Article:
After my last post, on “dial a sauvignon”, I received a great email from Brian Clark, editor of Washington State University’s College of Agricultural, Human and Natural Resources Science newsletter, called “Voice of the Vine“, in which he defends the role of science in filling the gaps in our knowledge. You can read his comment, which I approved to the post, and any more contributions to this debate are gratefully received.

I suppose, in one way, the Chinese scientists research could make wine less expensive to buy, and therefore turn on more drinkers to good wine, rather than wasting their money on rubbish which makes them ill and puts them off red wine altogether. Maybe it’s the Tim Rice/Andrew Lloyd Webber effect – critics call their compositions “opera for the masses” but I say, at least it introduces people to the joy of musicals.

Science or Art?

Here’s a topic for debate. In Colin’s latest issue of the University of Auckland Alumni magazine, ‘Ingenio’, there’s an article about research into New Zealand Sauvignon Blanc. Six million dollars is being spent on “a project to find out what makes New Zealand sauvignon blanc so distinctive on the global market”. In what could reasonably be described as hyperbole, the article predicts that soon, winemakers may be able to “dial a sauvignon” so every sauvignon produced for the world market can be more-or-less the same.

Is this what we want? Is this what winemaking has come down to, scientists analysing wine compounds so they can, as project leader Professor Richard Gardner (Biological Sciences) says, “control them”?

I’m not questioning the need to consistently strive for the best wine in the world, but there is much debate about how we achieve this. I personally adhere to the view – held by top winemakers – that the best wine is made in the vineyard. On the other hand, these scientists are using government money to prove that yeast is one of the most important keys to producing a good wine, ergo good winemaking starts after harvest.

The team’s research has taken them to Kumeu River Wines, owned and run by the wonderful Michael Brajkovich MW, and his siblings Milan, Paul, and Marijana, to look at the use of natural yeasts as opposed to commercial yeasts. (The Coddington Chardonnay produced by Kumeu River comes from my brother’s vineyard near Huapai, Auckland, and in 1994 I helped Tim and Angela Coddington plant these vines). At Kumeu River the researchers have discovered – surprise, surprise – “numerous different yeasts growing naturally on the grapes and vines”. Tell us something we don’t know.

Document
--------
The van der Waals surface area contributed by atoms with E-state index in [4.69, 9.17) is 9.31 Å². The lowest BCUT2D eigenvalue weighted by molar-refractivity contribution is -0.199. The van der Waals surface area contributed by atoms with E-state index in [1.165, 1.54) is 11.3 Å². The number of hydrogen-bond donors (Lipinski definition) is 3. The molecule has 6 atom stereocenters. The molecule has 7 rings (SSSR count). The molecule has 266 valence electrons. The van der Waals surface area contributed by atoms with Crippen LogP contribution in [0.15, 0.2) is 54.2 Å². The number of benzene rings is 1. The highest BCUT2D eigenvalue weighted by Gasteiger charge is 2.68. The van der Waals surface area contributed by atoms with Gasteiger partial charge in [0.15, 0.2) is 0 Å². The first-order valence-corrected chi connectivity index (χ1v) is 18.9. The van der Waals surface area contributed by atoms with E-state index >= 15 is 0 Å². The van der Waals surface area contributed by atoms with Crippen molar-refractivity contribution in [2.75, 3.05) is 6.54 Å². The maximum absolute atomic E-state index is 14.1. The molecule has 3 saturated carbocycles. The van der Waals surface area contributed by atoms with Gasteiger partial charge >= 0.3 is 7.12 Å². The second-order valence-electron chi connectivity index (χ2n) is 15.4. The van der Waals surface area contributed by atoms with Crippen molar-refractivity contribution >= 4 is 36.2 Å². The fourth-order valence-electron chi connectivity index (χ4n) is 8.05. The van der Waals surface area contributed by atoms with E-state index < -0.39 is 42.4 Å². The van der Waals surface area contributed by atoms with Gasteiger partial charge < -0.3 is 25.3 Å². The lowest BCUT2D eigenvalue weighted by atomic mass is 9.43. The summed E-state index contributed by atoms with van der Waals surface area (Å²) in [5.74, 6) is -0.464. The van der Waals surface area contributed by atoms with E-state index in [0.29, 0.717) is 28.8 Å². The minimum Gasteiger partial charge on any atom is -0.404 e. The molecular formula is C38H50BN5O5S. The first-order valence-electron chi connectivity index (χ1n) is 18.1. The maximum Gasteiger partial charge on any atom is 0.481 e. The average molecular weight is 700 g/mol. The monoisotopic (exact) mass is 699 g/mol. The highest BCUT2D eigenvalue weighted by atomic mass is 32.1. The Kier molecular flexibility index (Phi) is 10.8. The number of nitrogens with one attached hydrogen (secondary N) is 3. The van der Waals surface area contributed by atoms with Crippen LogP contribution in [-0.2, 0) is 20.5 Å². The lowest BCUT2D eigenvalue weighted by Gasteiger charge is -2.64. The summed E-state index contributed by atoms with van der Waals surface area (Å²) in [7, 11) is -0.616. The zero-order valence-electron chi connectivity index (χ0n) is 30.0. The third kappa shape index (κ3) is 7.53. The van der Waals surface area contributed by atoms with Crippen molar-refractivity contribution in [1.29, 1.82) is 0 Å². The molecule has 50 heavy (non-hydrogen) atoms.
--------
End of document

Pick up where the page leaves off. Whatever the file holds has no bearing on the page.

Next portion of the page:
I’m not sure about this direction in winemaking. Sure, the science of winemaking is indisputable, but the art of winemaking is often – and foolishly – overlooked. I think of the analogy of baking, something very dear to my heart. I could get scientists to analyse to the extent of paralysis the ingredients of a good cake – lightness, moistness, flavour – but in the end good cooking comes down to what’s going on inside the cook. If you make food for people with love in your heart, the food will turn out to be magnificent. If you don’t believe me, read “Like Water For Chocolate” and weep at the wedding scene.

I know I’m prejudiced and sexist, but I favour female winemakers, or at least those male winemakers who are in touch with their feminine side. Jane Cooper, our winemaker, knows all the science of winemaking inside out and back to front, but she’s more impressive, in my opinion, when she just leads from the heart (and the nose). Just like I was impressed, about a decade ago, when I first met Claire Allan of Huia in Marlborough, who used to make unbelieveably good Gewurztraminer (haven’t had any for a while).

And another thing – just because the world loves New Zealand Sauvignon Blanc right now, does that guarantee a future for our particular style? Isn’t it presumptuous to assume that the international taste for wines will never change? We only have to look at how the New Zealand palate has developed – from sweet wines and sherry to the sophistication of today.

I will watch this “Dial a sauvignon” project with interest.